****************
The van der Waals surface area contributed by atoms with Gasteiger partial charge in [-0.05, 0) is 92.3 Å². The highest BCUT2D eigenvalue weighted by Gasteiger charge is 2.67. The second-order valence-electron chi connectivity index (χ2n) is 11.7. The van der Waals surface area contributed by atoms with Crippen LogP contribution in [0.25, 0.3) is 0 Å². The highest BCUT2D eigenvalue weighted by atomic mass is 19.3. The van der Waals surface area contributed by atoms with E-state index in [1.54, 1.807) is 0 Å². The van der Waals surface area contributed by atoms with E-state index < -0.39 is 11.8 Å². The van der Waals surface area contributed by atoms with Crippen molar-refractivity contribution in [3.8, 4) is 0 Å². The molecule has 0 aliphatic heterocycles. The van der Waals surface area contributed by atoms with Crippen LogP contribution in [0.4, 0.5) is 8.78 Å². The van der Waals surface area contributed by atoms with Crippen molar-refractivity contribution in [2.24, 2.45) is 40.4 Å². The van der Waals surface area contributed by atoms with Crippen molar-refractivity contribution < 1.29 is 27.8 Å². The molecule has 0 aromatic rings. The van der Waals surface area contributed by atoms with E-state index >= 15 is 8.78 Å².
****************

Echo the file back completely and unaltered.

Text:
The van der Waals surface area contributed by atoms with Gasteiger partial charge in [-0.05, 0) is 92.3 Å². The highest BCUT2D eigenvalue weighted by Gasteiger charge is 2.67. The second-order valence-electron chi connectivity index (χ2n) is 11.7. The van der Waals surface area contributed by atoms with Crippen LogP contribution in [0.25, 0.3) is 0 Å². The highest BCUT2D eigenvalue weighted by atomic mass is 19.3. The van der Waals surface area contributed by atoms with E-state index in [1.54, 1.807) is 0 Å². The van der Waals surface area contributed by atoms with E-state index < -0.39 is 11.8 Å². The van der Waals surface area contributed by atoms with Crippen molar-refractivity contribution in [3.8, 4) is 0 Å². The molecule has 0 aliphatic heterocycles. The van der Waals surface area contributed by atoms with Crippen LogP contribution in [0.4, 0.5) is 8.78 Å². The van der Waals surface area contributed by atoms with Crippen molar-refractivity contribution in [2.24, 2.45) is 40.4 Å². The van der Waals surface area contributed by atoms with Crippen molar-refractivity contribution < 1.29 is 27.8 Å². The molecule has 0 aromatic rings. The van der Waals surface area contributed by atoms with E-state index >= 15 is 8.78 Å².